Further reading:

Glasgow Film Theatre Programme Note: The Imitation Game

What’s Missing from “The Imitation Game” by Dan Rockmore

Notas de cine: Descifrando Enigma dirigida por Morten Tyldum

Sinposis: Durante el invierno de 1952, las autoridades británicas entraron en el hogar del matemático, analista y héroe de guerra Alan Turing (Benedict Cumberbatch), con la intención de investigar la denuncia de un robo. Acabaron arrestando a Turing acusándole de “indecencia grave”, un cargo que le supondría una devastadora condena por, lo que en aquel entonces se consideraba una ofensa criminal, ser homosexual. Los oficiales no tenían ni idea de que en realidad estaban incriminando al pionero de la informática actual. Liderando a un heterogéneo grupo de académicos, lingüistas, campeones de ajedrez y oficiales de inteligencia, se le conoce por haber descifrado el código de la inquebrantable máquina Enigma de los alemanes durante la Segunda Guerra Mundial. Un retrato intenso e inolvidable de un hombre brillante y complicado, The Imitation Game (Descifrando enigma) sigue a un genio que bajo gran presión ayudó a acortar la guerra y, consecuentemente, salvar miles de vidas.

Tengo entendido es el libro Alan Turing: The Enigma escrito por Andrew Hodges, sirvió de base para inspirar la película, pero hay una serie de inexactitudes como se ha señalado en varios lugares; como por ejemplo en Cometieron seis errores: los fallos garrafales del biopic de Turing. Puedo aceptar que en una película, como en cualquier otra obra de arte, los hechos no necesitan ajustarse completamente a la realidad; pero quizás, en este caso, hubiera sido preferible un enfoque histórico más riguroso con menos licencias dramáticas. En cualquier caso, Begoña y yo fuimos a ver esta película hace un par de semanas. Me pareció bastante entretenida, la historia era prácticamente desconocida para mí y entiendo que la actuación de Benedict Cumberbatch es magnífica. Echo de menos una explicación más detallada del trabajo de Turing, no hay duda de que tuvo éxito al final, pero ¿quién confió en él y por qué? En definitiva, una película que nos ayuda a reflexionar y que vale la pena ver.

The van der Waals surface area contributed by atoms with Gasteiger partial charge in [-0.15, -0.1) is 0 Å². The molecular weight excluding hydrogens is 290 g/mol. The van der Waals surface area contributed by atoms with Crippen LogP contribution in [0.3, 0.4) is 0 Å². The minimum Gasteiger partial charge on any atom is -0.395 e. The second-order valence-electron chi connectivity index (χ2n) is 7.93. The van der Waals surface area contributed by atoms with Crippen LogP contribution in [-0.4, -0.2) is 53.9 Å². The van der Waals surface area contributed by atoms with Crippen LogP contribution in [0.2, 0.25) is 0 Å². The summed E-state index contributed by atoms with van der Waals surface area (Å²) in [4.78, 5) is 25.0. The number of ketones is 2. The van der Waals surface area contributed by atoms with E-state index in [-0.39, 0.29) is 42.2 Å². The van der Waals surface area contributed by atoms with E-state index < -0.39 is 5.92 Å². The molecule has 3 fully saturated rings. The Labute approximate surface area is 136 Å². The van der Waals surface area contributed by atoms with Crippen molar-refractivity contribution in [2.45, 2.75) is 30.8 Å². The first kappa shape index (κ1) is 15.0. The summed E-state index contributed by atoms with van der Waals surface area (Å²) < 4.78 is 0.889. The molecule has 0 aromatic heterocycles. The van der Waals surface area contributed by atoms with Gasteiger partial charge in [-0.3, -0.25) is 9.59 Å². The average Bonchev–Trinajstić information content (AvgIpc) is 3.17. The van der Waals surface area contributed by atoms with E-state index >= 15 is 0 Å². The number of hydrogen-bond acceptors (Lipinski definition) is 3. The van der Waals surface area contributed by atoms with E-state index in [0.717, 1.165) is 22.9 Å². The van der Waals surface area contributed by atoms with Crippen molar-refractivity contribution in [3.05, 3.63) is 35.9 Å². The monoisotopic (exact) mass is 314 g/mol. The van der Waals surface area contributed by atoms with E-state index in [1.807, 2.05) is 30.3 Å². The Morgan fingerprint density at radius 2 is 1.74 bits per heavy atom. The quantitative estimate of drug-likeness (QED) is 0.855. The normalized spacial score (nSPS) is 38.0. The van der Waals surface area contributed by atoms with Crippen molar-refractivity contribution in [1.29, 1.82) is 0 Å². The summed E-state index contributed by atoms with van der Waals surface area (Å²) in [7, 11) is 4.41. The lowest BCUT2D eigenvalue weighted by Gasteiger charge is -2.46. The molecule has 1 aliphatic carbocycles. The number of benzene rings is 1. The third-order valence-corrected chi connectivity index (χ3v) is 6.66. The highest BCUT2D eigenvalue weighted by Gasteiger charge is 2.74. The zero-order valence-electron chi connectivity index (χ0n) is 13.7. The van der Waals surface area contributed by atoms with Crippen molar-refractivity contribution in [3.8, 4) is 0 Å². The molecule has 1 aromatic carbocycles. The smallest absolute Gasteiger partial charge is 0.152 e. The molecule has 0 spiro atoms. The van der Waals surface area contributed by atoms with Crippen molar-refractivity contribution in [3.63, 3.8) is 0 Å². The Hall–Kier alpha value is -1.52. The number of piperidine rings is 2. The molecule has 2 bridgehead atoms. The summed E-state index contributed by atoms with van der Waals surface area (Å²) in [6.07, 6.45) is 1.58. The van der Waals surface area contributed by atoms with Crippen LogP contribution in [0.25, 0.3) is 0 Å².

Ficha de la película

4 thoughts on “Film Notes: The Imitation Game (2014) directed by Morten Tyldum”

  1. I have to say, I enjoyed the film and was also very disappointed at the same time. I like Cumberbatch a lot in the role and am pleased that Turing is finally getting the real recognition it deserves. But practically nothing in the film s presented as it really happened and I think they could have tried to make it more realistic without the need to dumb it down – it is hard not to feel that there is a real contempt for broad audiences, particularly one suspects American ones – if I were an American viewer I would pretty annoyed at being viewed as so incapable of accepting a slightly less linear narrative or a more confusing cast of characters. A bit of a wasted opportunity as I think, with this caste, people would have put up with a less conventional and less fictionalised approach, I am sure.

  2. Oh, no. I really appreciate the honesty here. I am looking forward to seeing this movie, and am dismayed at its shortcomings.

    Alan Turing was a hero, among many others, who cracked the Nazi codes, and it is an outrage that the British government persecuted him for his sexual orientation and personal life.

    What bothers me about the film is another criticism that has been raised by women. There is a new book out about women at Bletchley and their roles. Apparently, 8,000 women worked there doing every type of work, from the most routine to the most important. They are not getting recognition.

    I appreciate the TV series The Bletchley Circle about four women who were code breakers and
    geniuses, too, as the episodes portray.